Hillsboro aviation teacher aims to diversify the industry
Sheri Brownlie has had quite the year.
From the grand opening of her O-ACE classroom at the Hillsboro Airport last spring, to a trip through the skies with the Air Force’s Thunderbirds pilots, Brownlie has had plenty to celebrate in the world of aviation and education.
Brownlie teaches Hillsboro School District’s Oregon Aerospace Careers for Everyone (O-ACE) courses. It’s a program run in partnership with the school district and the Port of Portland, thanks to charitable donations made by the Oregon Air Show Charitable Foundation.
Not only is she tasked with introducing the next generation of pilots, mechanics and air traffic controllers to the education they need to enter this field, but she is also trying to get more women and people of color interested in aviation, which has historically been dominated by white men.
“Our goal is to reach as many students as we can, of a variety of backgrounds,” Brownlie said. “The majority of aviation is … pilots who are white males. It’s always been like that, but it is slowly changing, and this program is going to make that change faster.”
Brownlie, a pilot herself, pointed out how impactful it is that her students, who have likely never met a pilot in-person before, see a woman in this role as their first exposure to the industry.
Brownlie comes from a background of teaching migrant students who don’t speak English as their first language. She is fluent in Spanish, though she draws a distinction between that and being genuinely bilingual, “which really uses different parts of your brain.”
Even still, her Spanish proficiency means she can reach students, but mostly parents, with information about the program who may not normally be exposed to it.
O-ACE was started to address a current and projected shortfall of new talent in aviation. National and international airlines see a need for hundreds of thousands of new pilots and mechanics this decade to meet future demand.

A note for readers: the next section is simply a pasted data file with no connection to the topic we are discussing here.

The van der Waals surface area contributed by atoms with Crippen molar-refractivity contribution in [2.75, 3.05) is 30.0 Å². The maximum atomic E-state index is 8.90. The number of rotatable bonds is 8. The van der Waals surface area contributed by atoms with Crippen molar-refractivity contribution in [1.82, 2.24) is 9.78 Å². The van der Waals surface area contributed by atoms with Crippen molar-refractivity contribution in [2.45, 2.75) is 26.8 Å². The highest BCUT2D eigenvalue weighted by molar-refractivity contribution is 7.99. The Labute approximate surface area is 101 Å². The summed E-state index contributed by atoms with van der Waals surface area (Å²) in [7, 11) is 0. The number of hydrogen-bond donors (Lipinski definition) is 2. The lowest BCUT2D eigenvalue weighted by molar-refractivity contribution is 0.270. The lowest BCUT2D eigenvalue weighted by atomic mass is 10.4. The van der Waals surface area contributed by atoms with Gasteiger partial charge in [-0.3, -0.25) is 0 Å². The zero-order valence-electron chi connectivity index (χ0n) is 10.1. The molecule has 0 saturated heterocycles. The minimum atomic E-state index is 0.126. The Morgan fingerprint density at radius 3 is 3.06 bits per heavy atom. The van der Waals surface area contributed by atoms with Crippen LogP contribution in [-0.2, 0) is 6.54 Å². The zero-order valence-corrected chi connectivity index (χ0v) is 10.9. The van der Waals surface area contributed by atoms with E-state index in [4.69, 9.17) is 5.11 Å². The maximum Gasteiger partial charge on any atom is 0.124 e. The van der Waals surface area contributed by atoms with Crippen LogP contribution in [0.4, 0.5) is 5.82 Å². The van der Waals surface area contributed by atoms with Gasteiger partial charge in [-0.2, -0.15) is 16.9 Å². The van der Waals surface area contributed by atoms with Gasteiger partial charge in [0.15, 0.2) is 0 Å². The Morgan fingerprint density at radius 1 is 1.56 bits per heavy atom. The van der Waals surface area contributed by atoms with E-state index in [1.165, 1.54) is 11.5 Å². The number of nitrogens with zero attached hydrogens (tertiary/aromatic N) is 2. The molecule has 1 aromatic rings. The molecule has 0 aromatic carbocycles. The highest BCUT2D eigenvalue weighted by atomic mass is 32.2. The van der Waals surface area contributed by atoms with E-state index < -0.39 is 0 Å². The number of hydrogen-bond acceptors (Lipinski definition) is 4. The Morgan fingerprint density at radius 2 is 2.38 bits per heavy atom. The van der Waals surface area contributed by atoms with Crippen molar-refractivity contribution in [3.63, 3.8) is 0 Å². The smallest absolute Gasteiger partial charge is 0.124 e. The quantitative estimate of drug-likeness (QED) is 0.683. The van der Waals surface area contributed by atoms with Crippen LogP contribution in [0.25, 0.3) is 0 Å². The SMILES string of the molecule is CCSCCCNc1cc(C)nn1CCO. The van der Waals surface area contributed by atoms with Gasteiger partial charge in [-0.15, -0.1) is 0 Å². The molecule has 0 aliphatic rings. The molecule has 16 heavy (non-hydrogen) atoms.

Students in the O-ACE courses have the chance to feed into a similar program at Portland Community College, fast-tracking them for careers in the aerospace industry.
Brownlie says she spreads the word about the program through district assemblies and by visiting local middle schools, where students can catch the flight bug before they get to high school.
Students have seized on the opportunity to take a unique course, and they praised Brownlie’s hands-on teaching style.
“I think Mrs. Brownlie has really taken the program into her own hands,” said Century High School junior Carson Bell. “I think a lot of this wouldn’t really be possible without her, and I couldn’t quite imagine anyone else in her place.”
Students also enjoy the opportunity to have class right there at the airport, able to see firsthand and practical use of the scientific processes Brownlie teaches in class.
For her efforts, Brownlie was not only nominated as a 2023 Amazing Educator, but she also got to fly in a F-16 Fighting Falcon during a ride-along with the U.S. Air Force’s Thunderbirds squadron during last year’s Hometown Heroes program, which recognizes public servants in local communities.
Brownlie said experiences like the F-16 flight, and partnerships with Hillsboro’s aerospace industry, are helping to grow the O-ACE program and attract more people to the industry — especially those that may not normally get that exposure.
“As we get the word out there, we’re seeing the program grow,” Brownlie said. “I have more females this year than ever before. Last year, I had five over the course of the entire year. Now I have eight in just one semester. That speaks for itself.”